Phishing isn’t fishing
Since March 2020, we have all managed multiple aspects of our lives online. Working, meeting up with friends and family, shopping, and banking – all of these daily activities have required a screen, logins and passwords.
The cost of this convenience has been the dramatic increase in the reported number of scams, phishing attacks and data breaches across the country.
According to the Government’s Scamwatch website, Australians have reported a record $211 million in losses to scams so far this year, an 89% increase from last year. The most significant increase in losses has been due to phishing scams (261 per cent).
Phishing scams are attempts by scammers to trick you into giving out personal information such as your bank account numbers, passwords and credit card details.
How this scam works
A scammer contacts you pretending to be from a legitimate organisation that you may have dealt with – a business, bank, the Government, or a telephone or internet provider. They may contact you via phone, email or text message.
They will usually ask you to provide or confirm your details. Alternatively, the scammer may alert you to ‘suspicious or unauthorised activity’ on your account.
This type of scam sees an exponential increase during the festive season. In fact, you may have already received calls claiming that a large purchase has been made in another state or country through your Amazon account. The scammer will then ask you to share or confirm your credit card number.
Spot the red flags
1. Robotic recorded greeting: No legitimate business will call you with an impersonal pre-recorded message. In fact, a business you know and trust will ensure you’re speaking to a real person, especially if it is to discuss something serious.
2. Alarming message and tone: When you read or hear an alarming message about having been hacked and had your data compromised, you are probably being targeted in a scam. Should you receive a call like this, even if you believe it may be legitimate, it’s best to hang up and call the company back on the number you find on their website’s contact page.
3. Inconsistent email address: Check that the email addresses are consistent and the same as a known true email from the sender. For example, the below is clearly not a legitimate First Samuel email address.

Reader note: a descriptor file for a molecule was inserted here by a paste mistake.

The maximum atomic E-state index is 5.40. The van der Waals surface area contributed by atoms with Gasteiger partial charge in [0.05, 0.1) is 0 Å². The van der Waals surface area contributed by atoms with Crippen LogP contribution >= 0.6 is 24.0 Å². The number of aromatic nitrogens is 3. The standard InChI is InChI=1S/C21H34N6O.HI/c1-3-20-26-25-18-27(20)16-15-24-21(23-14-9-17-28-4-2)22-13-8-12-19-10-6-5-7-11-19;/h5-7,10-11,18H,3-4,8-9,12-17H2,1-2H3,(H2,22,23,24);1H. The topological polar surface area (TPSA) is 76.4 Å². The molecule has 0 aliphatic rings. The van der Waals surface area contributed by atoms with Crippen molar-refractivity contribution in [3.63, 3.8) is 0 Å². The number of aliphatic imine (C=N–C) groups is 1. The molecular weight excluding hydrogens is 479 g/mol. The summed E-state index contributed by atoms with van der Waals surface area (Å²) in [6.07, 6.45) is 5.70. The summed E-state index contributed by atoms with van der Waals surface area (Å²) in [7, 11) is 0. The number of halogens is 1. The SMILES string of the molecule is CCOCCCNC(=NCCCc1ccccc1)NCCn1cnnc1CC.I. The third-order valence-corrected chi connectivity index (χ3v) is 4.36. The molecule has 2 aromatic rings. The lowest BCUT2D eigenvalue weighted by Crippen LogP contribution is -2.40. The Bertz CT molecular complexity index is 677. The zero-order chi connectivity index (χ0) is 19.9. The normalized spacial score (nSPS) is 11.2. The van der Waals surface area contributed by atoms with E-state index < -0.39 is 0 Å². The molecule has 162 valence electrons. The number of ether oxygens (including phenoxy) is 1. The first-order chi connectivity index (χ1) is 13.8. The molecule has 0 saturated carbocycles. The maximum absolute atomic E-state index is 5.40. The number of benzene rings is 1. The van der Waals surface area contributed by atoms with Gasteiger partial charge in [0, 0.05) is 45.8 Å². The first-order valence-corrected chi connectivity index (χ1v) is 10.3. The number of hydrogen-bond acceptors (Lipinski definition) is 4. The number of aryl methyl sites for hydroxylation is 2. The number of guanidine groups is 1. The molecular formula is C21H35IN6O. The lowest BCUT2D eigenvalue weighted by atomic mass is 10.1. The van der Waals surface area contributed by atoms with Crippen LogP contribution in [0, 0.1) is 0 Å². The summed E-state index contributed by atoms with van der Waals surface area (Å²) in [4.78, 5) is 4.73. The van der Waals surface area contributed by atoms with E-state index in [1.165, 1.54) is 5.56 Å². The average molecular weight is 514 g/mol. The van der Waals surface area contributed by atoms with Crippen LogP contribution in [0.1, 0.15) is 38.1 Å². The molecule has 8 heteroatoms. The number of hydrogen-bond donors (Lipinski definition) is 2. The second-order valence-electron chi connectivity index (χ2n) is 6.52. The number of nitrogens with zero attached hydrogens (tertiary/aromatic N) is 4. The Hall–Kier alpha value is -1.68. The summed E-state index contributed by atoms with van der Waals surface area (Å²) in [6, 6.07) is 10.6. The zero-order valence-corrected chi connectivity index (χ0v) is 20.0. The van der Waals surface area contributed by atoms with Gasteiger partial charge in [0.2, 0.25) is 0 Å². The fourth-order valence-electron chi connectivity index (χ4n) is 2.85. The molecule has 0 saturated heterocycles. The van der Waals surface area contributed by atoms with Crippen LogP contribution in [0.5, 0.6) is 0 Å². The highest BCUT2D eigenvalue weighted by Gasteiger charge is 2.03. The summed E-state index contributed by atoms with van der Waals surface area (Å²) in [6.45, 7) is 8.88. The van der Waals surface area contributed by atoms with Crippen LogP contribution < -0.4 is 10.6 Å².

- The Sender’s real email address can be checked by hovering the mouse over the email address.
- If you have not had any previous contact with the sender then it is highly likely to be a phishing email.
- Companies rarely send emails from generic email hosts such as outlook.com or gmail.com, preferring to use their own domain name. This is what we do; you will always receive our emails from @firstsamuel.com.au
4. Incorrect grammar and spelling: Companies take pride in the information they disperse and generally ensure that the grammar and spelling are correct.
5. Impersonal greeting or salutation: Most companies sending emails will use personalised greetings rather than a generic or no greeting.5. Impersonal greeting or salutation:
How First Samuel protects your data
We have a duty of care to safeguard your personal information and we take it extremely seriously. Our systems have strong security measures in place including two factor authentication and password management tools and we use every means possible to make sure the personal information you give us is safe, so it can’t be misused or accessed without authorisation.
Moreover, you will always receive a phone call from First Samuel – most probably from your Private Client Adviser – to confirm a payment to a third party (but not to your registered bank account, the ATO or your accountant) or if we receive any request that seems suspicious or out of the ordinary. And, should you receive an irregular email from us, we request that you do the same.
We would much rather you call us than spend any time worrying about having been targeted by a phishing scam.
If you have been the target of such a scam, please take the following actions:
- If you think you have provided your account details to a scammer, contact your bank or financial institution immediately.
- Don’t fight this alone. Many people feel embarrassed at having fallen for a scam or think it unnecessary to seek help. It’s important to understand that these attacks come via professional and organised scammers, and anyone could fall prey.
- We encourage you to report scams to the ACCC via the report a scam page. Please include details of the scam contact you received, for example, email or screenshot.
- Please check out the Scamwatch website for further information on protecting yourself from scams and where to get help.
- And lastly, spread the word to your friends and family to protect them.